Dogs of war



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Evening Post & Mail
On the architect of victory in WWII, the downfall of the Soviet Union, and the pro-Ukraine dog meme circulating on the Internet

The name George C. Marshall most likely rings with vague familiarity to anyone who paid attention during high school history class and recalls the Marshall Plan. If science were to devise a method of time travel, someone should take a trip back to visit Marshall in person to give him a well-deserved update on 2022.
■ Marshall was the Army Chief of Staff during World War II, and was described by President Harry Truman as the “architect of victory” in that war. Marshall was an extraordinary manager in that war, juggling the skills, interests, and egos of men like Dwight Eisenhower, Douglas MacArthur, Hap Arnold, and George Patton.
■ After the war, he became the front person for the campaign to rebuild Europe in the interest of peace. The Marshall Plan rewarded peace and reconstruction in Western Europe, which has remained domestically peaceful – and allied with the United States – ever since. The Marshall Plan did not extend to Eastern Europe, nor to the Soviet Union. And it’s a fascinating counter-factual to wonder what might have happened if it had.
■ Today, several of the countries that were once behind the Iron Curtain are now candidates for membership in the European Union – prominently including Ukraine, which got on the list this summer in part as a reaction to its fight to stave off the Russian invasion.
■ Marshall might scarcely believe it if a time-traveler reported not only that Ukraine had to fight with all its national will and might to repel a revanchist Russian aggression – but that it was doing so in part with donated arms, like drones. And they’re using social-media interaction to reach out to Western countries to cultivate further support.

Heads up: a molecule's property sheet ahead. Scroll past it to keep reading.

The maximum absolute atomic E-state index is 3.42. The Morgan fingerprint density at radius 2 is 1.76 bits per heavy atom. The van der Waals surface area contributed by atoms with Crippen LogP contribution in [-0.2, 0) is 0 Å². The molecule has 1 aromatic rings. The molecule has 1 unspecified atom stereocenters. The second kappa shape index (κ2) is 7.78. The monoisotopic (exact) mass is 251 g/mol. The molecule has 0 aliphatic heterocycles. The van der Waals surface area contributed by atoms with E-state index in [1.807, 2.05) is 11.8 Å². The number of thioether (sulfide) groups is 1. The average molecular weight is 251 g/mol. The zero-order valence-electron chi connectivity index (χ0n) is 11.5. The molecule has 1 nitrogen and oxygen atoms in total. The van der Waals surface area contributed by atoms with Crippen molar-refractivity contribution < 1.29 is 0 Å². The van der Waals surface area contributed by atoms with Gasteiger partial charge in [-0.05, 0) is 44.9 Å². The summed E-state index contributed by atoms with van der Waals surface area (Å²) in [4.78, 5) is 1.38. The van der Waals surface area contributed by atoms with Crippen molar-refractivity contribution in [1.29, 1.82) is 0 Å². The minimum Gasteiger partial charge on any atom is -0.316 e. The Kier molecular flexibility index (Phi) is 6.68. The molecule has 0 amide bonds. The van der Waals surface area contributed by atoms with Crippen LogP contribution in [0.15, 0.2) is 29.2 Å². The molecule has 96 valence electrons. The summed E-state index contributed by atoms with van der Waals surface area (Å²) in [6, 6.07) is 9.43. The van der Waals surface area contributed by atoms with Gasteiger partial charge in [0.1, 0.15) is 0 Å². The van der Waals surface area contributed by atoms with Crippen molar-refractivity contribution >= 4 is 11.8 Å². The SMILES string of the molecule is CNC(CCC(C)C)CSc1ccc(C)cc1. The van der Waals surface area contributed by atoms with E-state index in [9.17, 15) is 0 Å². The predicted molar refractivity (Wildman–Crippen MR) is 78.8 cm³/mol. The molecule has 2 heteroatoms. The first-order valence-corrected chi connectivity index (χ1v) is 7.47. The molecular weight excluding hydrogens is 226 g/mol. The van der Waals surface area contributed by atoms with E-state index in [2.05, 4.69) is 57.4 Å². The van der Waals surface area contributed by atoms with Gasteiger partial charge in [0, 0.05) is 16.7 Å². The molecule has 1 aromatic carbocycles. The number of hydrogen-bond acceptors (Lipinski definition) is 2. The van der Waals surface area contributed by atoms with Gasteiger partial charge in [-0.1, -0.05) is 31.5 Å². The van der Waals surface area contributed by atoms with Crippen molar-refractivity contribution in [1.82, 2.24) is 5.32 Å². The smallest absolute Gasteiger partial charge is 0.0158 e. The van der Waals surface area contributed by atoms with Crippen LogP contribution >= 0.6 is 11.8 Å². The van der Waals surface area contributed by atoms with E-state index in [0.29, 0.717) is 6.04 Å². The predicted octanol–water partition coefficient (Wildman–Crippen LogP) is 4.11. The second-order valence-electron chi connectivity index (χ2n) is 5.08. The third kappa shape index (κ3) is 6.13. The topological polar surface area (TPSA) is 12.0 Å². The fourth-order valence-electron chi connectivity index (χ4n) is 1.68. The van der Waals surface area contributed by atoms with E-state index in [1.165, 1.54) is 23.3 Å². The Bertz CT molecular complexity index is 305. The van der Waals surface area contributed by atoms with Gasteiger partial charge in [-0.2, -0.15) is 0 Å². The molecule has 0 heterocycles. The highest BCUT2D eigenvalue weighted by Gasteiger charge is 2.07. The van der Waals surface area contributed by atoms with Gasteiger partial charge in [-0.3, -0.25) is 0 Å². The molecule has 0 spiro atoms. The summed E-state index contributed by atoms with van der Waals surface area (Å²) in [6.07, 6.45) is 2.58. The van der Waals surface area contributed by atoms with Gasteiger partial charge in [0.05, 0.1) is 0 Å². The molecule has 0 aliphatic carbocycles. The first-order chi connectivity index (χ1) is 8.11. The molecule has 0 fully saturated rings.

■ They praise European and American support, show off their use of foreign weapons, and thank other former victims of Russian imperialism for sending aid. Ukraine’s minister of defense has even adopted the likeness of a dog meme being used by private individuals raising money to help arm the country.
■ It’s all an amazing turn of events. History isn’t fixed. Events are not inevitable, though they are shaped by decisions. As Keith Joseph, one of Margaret Thatcher’s closest allies, once put it: “It is up to us. History is not made by abstract forces, or classes. It is made by people. If we have the moral courage to say what we believe to be true, right and good, the people will be with us.”
■ In his time, George Marshall was one of those people who spoke up to shape history. The peace he tried to shape from the ashes of World War II continues to extend its own perimeter yet today, unevenly and imperfectly, but driven by people who today understand that they, like Marshall, may be shaping the next 70 or 80 years to come.
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Brian Gongol
Brian Gongol @briangongol

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